6 common clicker training mistakes and misunderstanings

I do not do a lot of clicker training myself, but I recognize its benefits.

I also know many of you prefer clicker training to other training methods or would at least like to learn more about it. (Clicker training works well with my cat Beamer!)

I reached out to two professional dog trainers and asked them about some of the most common mistakes or misunderstandings they see when it comes to clicker training a dog.

If the rest of you have any additional mistakes or ideas to add to the list, please do so in the comments.

If you’d like to order a clicker, check out Mighty Paw’s clicker here.

Common clicker training mistakes

Common clicker training mistakes

Mistake #1 – Using the clicker as an attention-getter instead of a marker.

One mistake people make when clicker training is using the clicker to get a dog’s attention instead of using it to mark a behavior, said Jennifer Mauger, a professional dog trainer with L’Chaim Canine.

“They click when they want the dog to come to them or when the dog is distracted,” she said. “This defeats the purpose of the clicker. It should be used as an event marker. It marks the moment the dog is performing the correct behavior.”

Mistake #2 – Poor treat delivery.

While you want to use a treat to reinforce the click, you shouldn’t move your “treat hand” until after the click, said dog trainer Beth Mullen with Dog Latin Dog Training. You don’t want the dog to be focused on your “treat hand.” You want him to be thinking about what gets him the click.

“Click, pause, then move your hand,” she said.

Another issue is that some dog owners will automatically point the clickers at their dogs like a remote, Mullen said. It’s better to hold the clicker at your side.

Mistake #3 – Assuming the dog is food motivated.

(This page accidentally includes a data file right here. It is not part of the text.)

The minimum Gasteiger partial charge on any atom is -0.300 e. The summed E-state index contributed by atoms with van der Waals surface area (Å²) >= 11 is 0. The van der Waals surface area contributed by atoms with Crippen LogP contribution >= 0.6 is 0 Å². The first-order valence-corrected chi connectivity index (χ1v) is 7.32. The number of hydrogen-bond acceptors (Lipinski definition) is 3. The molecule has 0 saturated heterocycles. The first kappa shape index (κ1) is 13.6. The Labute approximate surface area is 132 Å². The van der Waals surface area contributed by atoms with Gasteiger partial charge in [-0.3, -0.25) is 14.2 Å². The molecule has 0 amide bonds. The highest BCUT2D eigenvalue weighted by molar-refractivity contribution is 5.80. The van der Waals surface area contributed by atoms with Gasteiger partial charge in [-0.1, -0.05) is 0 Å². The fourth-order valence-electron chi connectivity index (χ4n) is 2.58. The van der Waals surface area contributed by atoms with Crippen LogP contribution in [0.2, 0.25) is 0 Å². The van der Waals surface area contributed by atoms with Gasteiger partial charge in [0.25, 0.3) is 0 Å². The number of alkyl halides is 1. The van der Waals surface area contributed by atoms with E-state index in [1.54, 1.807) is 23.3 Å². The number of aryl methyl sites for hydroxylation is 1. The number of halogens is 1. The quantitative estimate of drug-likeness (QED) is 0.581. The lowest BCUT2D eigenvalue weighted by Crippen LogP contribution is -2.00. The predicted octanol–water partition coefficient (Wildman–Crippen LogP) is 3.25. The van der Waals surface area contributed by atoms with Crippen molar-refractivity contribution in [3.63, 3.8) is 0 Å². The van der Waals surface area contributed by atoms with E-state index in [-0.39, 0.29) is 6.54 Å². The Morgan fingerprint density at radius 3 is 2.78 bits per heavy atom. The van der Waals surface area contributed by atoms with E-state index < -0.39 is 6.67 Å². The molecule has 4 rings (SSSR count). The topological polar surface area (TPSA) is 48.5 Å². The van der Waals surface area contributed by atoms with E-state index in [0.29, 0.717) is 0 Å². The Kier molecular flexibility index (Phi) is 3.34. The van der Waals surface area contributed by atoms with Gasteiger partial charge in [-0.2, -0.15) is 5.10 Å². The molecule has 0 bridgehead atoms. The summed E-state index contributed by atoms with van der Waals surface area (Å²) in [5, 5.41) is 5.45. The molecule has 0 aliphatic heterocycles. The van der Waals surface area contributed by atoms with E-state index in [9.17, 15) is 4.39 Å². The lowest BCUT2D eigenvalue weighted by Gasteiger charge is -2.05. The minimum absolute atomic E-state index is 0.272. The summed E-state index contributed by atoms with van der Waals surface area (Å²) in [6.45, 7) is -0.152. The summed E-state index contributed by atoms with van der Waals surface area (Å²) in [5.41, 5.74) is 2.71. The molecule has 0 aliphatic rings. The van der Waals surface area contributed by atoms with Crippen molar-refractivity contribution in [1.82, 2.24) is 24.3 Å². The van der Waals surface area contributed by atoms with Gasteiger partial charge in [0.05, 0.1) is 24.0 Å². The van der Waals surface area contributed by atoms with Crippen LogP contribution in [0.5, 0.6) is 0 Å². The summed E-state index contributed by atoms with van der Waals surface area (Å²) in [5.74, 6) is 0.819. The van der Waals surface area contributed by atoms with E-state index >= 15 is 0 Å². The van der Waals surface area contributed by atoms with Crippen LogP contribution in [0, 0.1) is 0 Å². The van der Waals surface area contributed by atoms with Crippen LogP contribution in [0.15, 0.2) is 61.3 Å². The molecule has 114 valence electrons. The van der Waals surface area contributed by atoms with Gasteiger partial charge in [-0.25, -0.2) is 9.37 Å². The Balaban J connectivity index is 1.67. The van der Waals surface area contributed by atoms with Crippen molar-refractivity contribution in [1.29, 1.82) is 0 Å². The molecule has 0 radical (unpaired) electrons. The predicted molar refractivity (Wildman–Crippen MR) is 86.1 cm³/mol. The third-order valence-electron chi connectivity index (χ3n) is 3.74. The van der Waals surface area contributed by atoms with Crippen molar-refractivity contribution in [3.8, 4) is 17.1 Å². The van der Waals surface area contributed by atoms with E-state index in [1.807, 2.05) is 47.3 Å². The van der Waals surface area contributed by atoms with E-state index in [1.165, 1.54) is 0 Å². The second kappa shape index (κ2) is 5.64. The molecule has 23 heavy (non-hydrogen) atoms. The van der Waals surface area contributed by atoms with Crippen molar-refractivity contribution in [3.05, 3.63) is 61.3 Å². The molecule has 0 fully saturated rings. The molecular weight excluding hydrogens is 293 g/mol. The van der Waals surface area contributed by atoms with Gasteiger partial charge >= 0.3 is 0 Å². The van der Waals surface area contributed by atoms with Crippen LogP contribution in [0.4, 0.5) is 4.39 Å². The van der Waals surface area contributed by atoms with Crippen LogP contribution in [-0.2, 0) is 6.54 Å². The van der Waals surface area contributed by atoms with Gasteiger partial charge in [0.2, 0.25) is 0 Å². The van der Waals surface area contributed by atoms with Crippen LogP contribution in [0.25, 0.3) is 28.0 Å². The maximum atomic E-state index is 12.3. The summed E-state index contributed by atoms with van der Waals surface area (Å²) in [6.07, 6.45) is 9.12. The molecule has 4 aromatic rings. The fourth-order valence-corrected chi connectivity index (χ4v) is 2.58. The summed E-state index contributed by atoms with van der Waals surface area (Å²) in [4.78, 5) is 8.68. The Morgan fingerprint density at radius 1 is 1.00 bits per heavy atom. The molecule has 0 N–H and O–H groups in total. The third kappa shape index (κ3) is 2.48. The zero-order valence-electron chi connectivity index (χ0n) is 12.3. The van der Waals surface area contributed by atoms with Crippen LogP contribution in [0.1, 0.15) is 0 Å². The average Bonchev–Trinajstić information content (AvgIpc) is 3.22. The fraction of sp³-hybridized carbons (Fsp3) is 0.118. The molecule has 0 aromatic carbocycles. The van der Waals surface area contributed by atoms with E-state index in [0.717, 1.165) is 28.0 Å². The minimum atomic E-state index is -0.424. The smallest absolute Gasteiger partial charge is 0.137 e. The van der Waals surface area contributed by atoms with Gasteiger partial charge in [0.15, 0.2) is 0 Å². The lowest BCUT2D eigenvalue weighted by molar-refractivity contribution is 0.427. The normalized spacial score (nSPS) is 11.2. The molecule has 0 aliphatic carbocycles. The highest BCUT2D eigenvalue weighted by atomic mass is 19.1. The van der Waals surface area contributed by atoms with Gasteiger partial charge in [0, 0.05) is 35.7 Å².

“For some dogs, food is not a big motivator,” Mauger said. In those cases, you should pair the clicker with what does motivate the dog such as a toy.

“I have worked with a couple of German shepherds and border collies that were far more motivated by a ball than food,” she said.

Hmm, I think I know a dog like that! 🙂

Now, let’s move on to some of the most common misunderstandings about clicker training. Again, feel free to add your own ideas to the list in the comments.

Common clicker training misunderstandings

Misunderstanding #1 – All those treats will make your dog fat.

Obviously when you’re using lots of treats or other food for training you need to factor that into your dog’s daily calories.

Mullen made the point that eating out of a bowl is not necessary for dogs. It’s convenient for humans. She said it’s OK to use some of your dog’s food throughout the day to strengthen the behaviors you want.

Misunderstanding #2 – Clicker training is only for ‘easy’ dogs.

Clicker training is used for all kinds of dogs, Mauger said. It’s a concept used by some professionals to work with dogs with severe behavioral problems such as aggression or separation anxiety.

She said people don’t always realize clicker training is based on sound science. It’s not some sort of “gimmick.”

Black Lab mix sitting on the rocks at the dog beach

Misunderstanding #3 – Clicker training is only for teaching tricks.

Sure, clicker training can be used for tricks, but it’s also used to train high-level military, police, search & rescue and service dogs, Mauger said.

Mullen said clicker training is also being used to teach marine mammals, zoo animals and more.

“So many wonderful, successful animal trainers use marker training,” she said.

What are some other clicker training mistakes or misconceptions?

Let me know in the comments!

Related posts:

What dog training mistakes have you made?

20 thoughts on “6 common clicker training mistakes and misunderstanings”

  1. I have a clicker but i’ve never gotten into using it for training.

    However, if it would work for my cat Taki….I’m there!!

    1. Lindsay Stordahl

      Haha! Yeah, I’ve just never needed to use it for my dog. He seems to learn quickly without it. But my cat Beamer is very food obsessed and the clicker has helped me teach him to sit on command 🙂

    1. Lindsay Stordahl

      Aww! What have you taught your cats to do?

      Thanks so much for contributing to the post!

      1. They know sit and come. Shira my rescue Bengal targets and have been working with her on riding a skateboard. Ari, my new rescue is learning to go to and stay on his mat as well as riding my shoulder.

  2. Mistake #3/Misunderstand #1 … If your dog *is* food motivated (and on dry kibble), dump the scoop of kibble into your treat pouch. I break out the high-value stuff for agility or learning complex new tricks, but for everyday training, she’ll get her breakfast (or half of it) one click at a time. My dog knows the word “homework” and gets excited when she sees the clicker come out.